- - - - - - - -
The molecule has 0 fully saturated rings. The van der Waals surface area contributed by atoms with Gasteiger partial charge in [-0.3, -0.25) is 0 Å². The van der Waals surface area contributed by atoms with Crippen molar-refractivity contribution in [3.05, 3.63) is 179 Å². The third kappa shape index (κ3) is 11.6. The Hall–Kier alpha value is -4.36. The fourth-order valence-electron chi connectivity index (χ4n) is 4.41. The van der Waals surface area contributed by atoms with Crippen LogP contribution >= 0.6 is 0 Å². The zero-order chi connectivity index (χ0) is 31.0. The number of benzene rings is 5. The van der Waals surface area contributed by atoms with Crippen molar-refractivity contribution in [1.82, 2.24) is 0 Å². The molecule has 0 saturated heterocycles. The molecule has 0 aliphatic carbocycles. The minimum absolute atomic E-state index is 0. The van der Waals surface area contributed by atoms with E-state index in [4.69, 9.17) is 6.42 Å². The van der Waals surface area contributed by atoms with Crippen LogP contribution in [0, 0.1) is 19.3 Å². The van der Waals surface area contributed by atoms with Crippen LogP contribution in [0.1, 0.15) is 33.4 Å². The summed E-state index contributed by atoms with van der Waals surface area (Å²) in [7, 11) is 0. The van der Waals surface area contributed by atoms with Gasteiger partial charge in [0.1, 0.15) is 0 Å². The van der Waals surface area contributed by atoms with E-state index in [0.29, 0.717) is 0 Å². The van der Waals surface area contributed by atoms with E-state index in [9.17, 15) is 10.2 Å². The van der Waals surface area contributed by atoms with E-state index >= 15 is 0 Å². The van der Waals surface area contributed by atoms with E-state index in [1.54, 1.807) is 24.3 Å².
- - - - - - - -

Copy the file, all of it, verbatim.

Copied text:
The molecule has 0 fully saturated rings. The van der Waals surface area contributed by atoms with Gasteiger partial charge in [-0.3, -0.25) is 0 Å². The van der Waals surface area contributed by atoms with Crippen molar-refractivity contribution in [3.05, 3.63) is 179 Å². The third kappa shape index (κ3) is 11.6. The Hall–Kier alpha value is -4.36. The fourth-order valence-electron chi connectivity index (χ4n) is 4.41. The van der Waals surface area contributed by atoms with Crippen LogP contribution >= 0.6 is 0 Å². The zero-order chi connectivity index (χ0) is 31.0. The number of benzene rings is 5. The van der Waals surface area contributed by atoms with Crippen molar-refractivity contribution in [1.82, 2.24) is 0 Å². The molecule has 0 saturated heterocycles. The molecule has 0 aliphatic carbocycles. The minimum absolute atomic E-state index is 0. The van der Waals surface area contributed by atoms with E-state index in [4.69, 9.17) is 6.42 Å². The van der Waals surface area contributed by atoms with Crippen LogP contribution in [0, 0.1) is 19.3 Å². The van der Waals surface area contributed by atoms with Crippen LogP contribution in [0.1, 0.15) is 33.4 Å². The summed E-state index contributed by atoms with van der Waals surface area (Å²) in [7, 11) is 0. The van der Waals surface area contributed by atoms with Gasteiger partial charge in [0.1, 0.15) is 0 Å². The van der Waals surface area contributed by atoms with E-state index in [0.29, 0.717) is 0 Å². The van der Waals surface area contributed by atoms with E-state index in [9.17, 15) is 10.2 Å². The van der Waals surface area contributed by atoms with E-state index >= 15 is 0 Å². The van der Waals surface area contributed by atoms with E-state index in [1.54, 1.807) is 24.3 Å².